4). Paint verbal pictures of the realistic worst case scenario. Creating a verbal picture of the reality of someone’s catastrophic or irrational thought is something that I often do in therapy. It is a gentler, more validating way to say, “holy shit, you don’t have to be that upset about something so inconsequential.” Cognitive Behavioral Therapists encourage patients to think about scenarios realistically as opposed to sugar-coating reality. As opposed to simply using affirmations, a therapist might encourage a patient to conclude, “I might stumble on my words when I give the speech, but that’s okay,” “Not everyone likes me and that’s okay,” or “I don’t always have control, and that’s okay.”
Thinking about tough stuff is really beneficial, in part because the thought moves from the realm of “unknown stressor” to tangible, temporary problem. And tangible, temporary problems feel uncomfortable but not insurmountable.
Casually saying to your teenage son, “Yah, she might say no, but there’s no harm in asking her out,” paints a visual picture of him being shot-down, but does-so in a way that removes the overwhelming power of “oh my god-what if she says no!” Telling your husband, “Yah, you’ll probably be out there mowing for about 30 minutes in the gross heat before you get to hose yourself off,” will ironically consolidate his inflated disdain for mowing the lawn to an extent that is proportional to the task.
5) Empower them to view set-backs as opportunities to solve their own problems. There’s an old therapist’s proverb: If you give a man a fish, he eats for a day. If you only suggest the general vicinity where there might be fish, he gets momentarily annoyed but ultimately basks in the pride of some well-earned fish. Ok, so that’s less of a proverb than something I just made up. Anyway. The difference between empowering someone to solve their own problems and being straight-up dismissive is that empowerment is delivered with empathy. Say, “Awe, that really sucks that you left your baseball mitt at the field. [pause] I wonder how you could get it back.” Or say, “Awe, that must be so upsetting that you don’t get to go on the field trip because of all your missing assignments. Have you thought of anything you might be able to do about that?”
6) Become an automatic spin doctor. As previously mentioned, Cognitive Behavioral Therapy is a method of replacing faulty thoughts with more realistic and beneficial ways of thinking. Provide your husband and kids with more beneficial replacements for their perceptions of desirable activities whenever possible. For your husband, doing the dishes can be reframed as, “I love being able to spend this time together with the TV off after the kids go to bed.” Visiting your parents can be framed as “a great opportunity to do that road trip you’re always talking about.” For older kids, doing homework becomes, “earning video game time” and being denied cash for the movies becomes, “You get allowance every week for doing your chores.”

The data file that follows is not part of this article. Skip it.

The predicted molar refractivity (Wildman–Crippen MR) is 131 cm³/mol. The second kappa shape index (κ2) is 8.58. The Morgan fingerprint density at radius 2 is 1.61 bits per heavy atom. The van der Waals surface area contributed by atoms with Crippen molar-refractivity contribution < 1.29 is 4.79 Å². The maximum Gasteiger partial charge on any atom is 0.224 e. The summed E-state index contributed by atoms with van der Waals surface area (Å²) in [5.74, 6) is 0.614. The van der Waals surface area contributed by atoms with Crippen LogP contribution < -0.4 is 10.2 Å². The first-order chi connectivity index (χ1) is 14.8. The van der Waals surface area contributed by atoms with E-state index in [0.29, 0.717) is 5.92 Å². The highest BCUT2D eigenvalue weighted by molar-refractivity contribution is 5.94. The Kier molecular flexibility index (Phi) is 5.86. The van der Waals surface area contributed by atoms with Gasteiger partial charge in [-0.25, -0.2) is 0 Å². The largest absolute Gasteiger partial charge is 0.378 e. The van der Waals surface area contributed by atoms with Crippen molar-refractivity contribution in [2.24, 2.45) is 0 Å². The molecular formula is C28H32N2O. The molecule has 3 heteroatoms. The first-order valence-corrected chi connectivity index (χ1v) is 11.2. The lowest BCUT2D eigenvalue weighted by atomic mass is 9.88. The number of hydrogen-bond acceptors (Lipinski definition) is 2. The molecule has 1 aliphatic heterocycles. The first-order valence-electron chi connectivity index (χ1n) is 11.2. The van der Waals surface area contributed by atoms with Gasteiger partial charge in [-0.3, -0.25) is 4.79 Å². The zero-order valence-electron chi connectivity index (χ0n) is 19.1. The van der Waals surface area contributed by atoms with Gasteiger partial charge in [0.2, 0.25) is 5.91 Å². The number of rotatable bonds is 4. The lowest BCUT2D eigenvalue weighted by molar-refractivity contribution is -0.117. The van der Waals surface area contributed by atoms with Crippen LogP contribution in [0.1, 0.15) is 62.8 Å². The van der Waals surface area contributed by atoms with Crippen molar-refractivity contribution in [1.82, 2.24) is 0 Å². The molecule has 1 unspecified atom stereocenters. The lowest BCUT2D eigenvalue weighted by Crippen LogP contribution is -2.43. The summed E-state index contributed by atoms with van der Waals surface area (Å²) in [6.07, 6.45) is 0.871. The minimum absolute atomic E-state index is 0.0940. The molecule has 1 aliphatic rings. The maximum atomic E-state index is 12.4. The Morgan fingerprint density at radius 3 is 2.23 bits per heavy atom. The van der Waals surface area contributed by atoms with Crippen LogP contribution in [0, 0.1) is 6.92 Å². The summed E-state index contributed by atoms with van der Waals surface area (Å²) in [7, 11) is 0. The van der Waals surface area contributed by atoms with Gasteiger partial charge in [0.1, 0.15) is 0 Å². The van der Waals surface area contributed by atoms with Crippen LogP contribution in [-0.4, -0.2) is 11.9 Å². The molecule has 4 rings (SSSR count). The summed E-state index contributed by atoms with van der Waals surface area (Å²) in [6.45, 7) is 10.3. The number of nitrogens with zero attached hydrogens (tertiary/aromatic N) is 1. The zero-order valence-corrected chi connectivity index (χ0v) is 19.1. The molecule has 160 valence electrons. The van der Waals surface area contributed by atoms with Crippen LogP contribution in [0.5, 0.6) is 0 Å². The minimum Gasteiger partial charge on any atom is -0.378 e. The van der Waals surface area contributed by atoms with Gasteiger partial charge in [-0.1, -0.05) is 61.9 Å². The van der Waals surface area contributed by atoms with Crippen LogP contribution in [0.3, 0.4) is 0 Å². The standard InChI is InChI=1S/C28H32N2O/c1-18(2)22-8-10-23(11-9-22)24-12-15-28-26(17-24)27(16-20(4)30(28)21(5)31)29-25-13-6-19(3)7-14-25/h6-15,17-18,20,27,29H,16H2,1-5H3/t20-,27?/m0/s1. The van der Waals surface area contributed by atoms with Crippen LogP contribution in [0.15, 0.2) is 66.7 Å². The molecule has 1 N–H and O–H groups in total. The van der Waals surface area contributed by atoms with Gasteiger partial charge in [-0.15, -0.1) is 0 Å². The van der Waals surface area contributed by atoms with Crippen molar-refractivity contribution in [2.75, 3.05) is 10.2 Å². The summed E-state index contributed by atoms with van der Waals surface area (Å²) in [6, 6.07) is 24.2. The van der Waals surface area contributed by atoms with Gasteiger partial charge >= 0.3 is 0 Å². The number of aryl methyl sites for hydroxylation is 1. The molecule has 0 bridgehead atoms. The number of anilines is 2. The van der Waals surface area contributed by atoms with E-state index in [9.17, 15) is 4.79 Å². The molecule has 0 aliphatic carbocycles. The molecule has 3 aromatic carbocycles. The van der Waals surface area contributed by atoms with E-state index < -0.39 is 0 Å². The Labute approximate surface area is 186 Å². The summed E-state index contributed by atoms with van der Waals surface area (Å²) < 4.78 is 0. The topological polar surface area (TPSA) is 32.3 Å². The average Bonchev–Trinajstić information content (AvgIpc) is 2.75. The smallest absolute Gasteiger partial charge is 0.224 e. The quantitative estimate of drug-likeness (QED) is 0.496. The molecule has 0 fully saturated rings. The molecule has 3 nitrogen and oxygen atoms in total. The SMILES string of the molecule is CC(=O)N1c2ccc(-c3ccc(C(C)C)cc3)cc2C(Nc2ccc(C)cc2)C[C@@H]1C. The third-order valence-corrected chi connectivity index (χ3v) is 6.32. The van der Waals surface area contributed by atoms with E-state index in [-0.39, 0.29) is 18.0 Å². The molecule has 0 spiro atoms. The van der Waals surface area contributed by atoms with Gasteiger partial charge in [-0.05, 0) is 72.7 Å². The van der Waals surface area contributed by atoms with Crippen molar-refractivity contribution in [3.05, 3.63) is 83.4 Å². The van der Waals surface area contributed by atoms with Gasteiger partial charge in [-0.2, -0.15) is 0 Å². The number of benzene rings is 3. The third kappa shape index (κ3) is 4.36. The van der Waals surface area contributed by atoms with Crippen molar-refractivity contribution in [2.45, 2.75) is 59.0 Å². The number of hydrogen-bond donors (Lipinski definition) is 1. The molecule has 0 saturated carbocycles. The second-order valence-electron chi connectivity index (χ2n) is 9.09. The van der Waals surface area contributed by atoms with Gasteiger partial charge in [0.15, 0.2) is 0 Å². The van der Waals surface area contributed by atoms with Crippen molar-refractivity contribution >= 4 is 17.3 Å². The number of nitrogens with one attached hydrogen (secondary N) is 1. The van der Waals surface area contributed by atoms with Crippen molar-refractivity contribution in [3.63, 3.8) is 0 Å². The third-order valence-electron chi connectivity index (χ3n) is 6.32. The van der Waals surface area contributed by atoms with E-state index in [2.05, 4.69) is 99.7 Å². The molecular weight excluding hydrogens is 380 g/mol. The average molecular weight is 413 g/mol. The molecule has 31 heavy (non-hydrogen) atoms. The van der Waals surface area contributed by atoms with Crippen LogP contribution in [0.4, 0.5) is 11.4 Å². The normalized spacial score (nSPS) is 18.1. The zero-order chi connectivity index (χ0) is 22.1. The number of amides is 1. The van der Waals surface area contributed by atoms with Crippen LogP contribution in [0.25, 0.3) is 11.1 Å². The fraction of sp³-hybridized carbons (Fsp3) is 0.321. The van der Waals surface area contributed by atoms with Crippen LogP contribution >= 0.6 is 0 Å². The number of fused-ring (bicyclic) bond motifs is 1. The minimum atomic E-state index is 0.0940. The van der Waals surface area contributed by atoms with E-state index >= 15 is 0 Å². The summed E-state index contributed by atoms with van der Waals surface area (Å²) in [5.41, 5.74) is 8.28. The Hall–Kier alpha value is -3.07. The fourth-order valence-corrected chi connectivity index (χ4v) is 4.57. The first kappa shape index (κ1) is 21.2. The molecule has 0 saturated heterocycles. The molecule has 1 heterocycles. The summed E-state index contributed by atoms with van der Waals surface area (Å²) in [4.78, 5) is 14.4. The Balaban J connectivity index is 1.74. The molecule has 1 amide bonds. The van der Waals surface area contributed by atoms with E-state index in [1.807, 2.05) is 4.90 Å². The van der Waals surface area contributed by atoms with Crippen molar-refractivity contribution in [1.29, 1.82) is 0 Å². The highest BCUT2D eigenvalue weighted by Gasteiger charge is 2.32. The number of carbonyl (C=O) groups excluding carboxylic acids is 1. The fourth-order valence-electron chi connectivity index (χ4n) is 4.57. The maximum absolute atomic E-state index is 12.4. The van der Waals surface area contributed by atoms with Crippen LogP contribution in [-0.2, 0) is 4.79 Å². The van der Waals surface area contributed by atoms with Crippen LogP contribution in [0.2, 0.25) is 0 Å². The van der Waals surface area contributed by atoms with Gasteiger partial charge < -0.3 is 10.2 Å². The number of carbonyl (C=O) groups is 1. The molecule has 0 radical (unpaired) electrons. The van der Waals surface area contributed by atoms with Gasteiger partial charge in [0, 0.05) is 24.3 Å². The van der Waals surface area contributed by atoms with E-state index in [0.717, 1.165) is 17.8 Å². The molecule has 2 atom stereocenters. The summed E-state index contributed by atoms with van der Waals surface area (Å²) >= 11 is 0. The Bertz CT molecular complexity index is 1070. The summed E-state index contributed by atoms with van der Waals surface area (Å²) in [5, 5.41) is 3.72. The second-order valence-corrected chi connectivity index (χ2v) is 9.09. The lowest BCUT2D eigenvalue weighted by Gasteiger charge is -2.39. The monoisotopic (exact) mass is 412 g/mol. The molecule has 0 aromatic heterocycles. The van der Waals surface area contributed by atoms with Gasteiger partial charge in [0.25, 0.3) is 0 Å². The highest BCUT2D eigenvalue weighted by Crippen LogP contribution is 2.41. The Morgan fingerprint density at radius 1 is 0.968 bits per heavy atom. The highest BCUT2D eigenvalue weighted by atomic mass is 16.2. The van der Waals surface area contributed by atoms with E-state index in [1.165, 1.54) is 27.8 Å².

For preschoolers, emptying the dishwasher becomes, “Isn’t it great that you are big enough to do a special grown-up job?” and holding onto the cart in the parking lot for safety appeals to their desire to be a big- girl: “Helping mommy push this very heavy cart.”
If you want you kids to WANT to do these things, then playing outside, looking at books, and eating bowls of fruit can all be framed enthusiastically as special activities for as long as possible (probably until they are introduced to mine-craft or ice cream.) Young kids are super suggestible, and have no clue that certain things are supposed to be boring.
7) Be an example. The best way to get someone to integrate healthy thinking and behaving is to be an example yourself. Take opportunities to show others that you sometimes have to delay gratification and do boring things because they’re the right things to do, that you are sometimes disappointed but you move on, that you make mistakes but learn from them, that you don’t make assumptions, that you are not always liked by everyone but respect is not optional, that you don’t always have control over what happens and that’s okay, etc. etc. Intentionally manifesting whatever lessons you want your loved ones to integrate is the best brainwash tactic of all.